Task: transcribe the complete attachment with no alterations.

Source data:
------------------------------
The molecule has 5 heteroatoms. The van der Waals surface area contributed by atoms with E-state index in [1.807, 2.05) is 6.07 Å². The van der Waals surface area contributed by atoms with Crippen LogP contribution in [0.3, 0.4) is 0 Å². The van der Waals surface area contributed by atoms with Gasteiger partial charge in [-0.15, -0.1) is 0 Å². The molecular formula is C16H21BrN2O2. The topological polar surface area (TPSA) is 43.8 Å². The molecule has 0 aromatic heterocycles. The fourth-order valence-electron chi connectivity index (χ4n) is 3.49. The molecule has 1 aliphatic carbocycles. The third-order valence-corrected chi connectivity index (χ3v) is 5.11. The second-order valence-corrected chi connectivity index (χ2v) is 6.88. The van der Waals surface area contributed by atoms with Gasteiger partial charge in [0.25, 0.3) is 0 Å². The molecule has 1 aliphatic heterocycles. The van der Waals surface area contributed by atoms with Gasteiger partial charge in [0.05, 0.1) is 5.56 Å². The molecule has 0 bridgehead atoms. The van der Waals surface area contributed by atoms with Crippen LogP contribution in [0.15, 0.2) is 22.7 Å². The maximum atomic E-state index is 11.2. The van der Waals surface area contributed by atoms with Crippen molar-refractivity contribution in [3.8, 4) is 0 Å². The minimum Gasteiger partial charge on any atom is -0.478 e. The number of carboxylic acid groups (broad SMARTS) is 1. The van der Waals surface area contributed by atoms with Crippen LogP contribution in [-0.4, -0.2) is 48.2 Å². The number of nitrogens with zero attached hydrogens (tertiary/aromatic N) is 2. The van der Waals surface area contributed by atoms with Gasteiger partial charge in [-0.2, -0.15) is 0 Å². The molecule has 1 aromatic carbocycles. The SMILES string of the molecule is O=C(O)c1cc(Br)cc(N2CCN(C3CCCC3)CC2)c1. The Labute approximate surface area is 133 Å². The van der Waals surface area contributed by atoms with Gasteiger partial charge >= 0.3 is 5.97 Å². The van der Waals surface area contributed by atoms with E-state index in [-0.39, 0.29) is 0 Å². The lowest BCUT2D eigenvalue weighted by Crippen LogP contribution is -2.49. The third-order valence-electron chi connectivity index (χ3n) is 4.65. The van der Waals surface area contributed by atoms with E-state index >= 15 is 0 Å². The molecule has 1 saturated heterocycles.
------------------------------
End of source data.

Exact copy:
The molecule has 5 heteroatoms. The van der Waals surface area contributed by atoms with E-state index in [1.807, 2.05) is 6.07 Å². The van der Waals surface area contributed by atoms with Crippen LogP contribution in [0.3, 0.4) is 0 Å². The van der Waals surface area contributed by atoms with Gasteiger partial charge in [-0.15, -0.1) is 0 Å². The molecular formula is C16H21BrN2O2. The topological polar surface area (TPSA) is 43.8 Å². The molecule has 0 aromatic heterocycles. The fourth-order valence-electron chi connectivity index (χ4n) is 3.49. The molecule has 1 aliphatic carbocycles. The third-order valence-corrected chi connectivity index (χ3v) is 5.11. The second-order valence-corrected chi connectivity index (χ2v) is 6.88. The van der Waals surface area contributed by atoms with Gasteiger partial charge in [0.25, 0.3) is 0 Å². The molecule has 1 aliphatic heterocycles. The van der Waals surface area contributed by atoms with Gasteiger partial charge in [0.05, 0.1) is 5.56 Å². The molecule has 0 bridgehead atoms. The van der Waals surface area contributed by atoms with Crippen LogP contribution in [0.15, 0.2) is 22.7 Å². The maximum atomic E-state index is 11.2. The van der Waals surface area contributed by atoms with Crippen molar-refractivity contribution in [3.8, 4) is 0 Å². The minimum Gasteiger partial charge on any atom is -0.478 e. The number of carboxylic acid groups (broad SMARTS) is 1. The van der Waals surface area contributed by atoms with Crippen LogP contribution in [-0.4, -0.2) is 48.2 Å². The number of nitrogens with zero attached hydrogens (tertiary/aromatic N) is 2. The van der Waals surface area contributed by atoms with Gasteiger partial charge in [-0.2, -0.15) is 0 Å². The molecule has 1 aromatic carbocycles. The SMILES string of the molecule is O=C(O)c1cc(Br)cc(N2CCN(C3CCCC3)CC2)c1. The Labute approximate surface area is 133 Å². The van der Waals surface area contributed by atoms with Gasteiger partial charge >= 0.3 is 5.97 Å². The van der Waals surface area contributed by atoms with E-state index in [-0.39, 0.29) is 0 Å². The lowest BCUT2D eigenvalue weighted by Crippen LogP contribution is -2.49. The third-order valence-electron chi connectivity index (χ3n) is 4.65. The van der Waals surface area contributed by atoms with E-state index >= 15 is 0 Å². The molecule has 1 saturated heterocycles.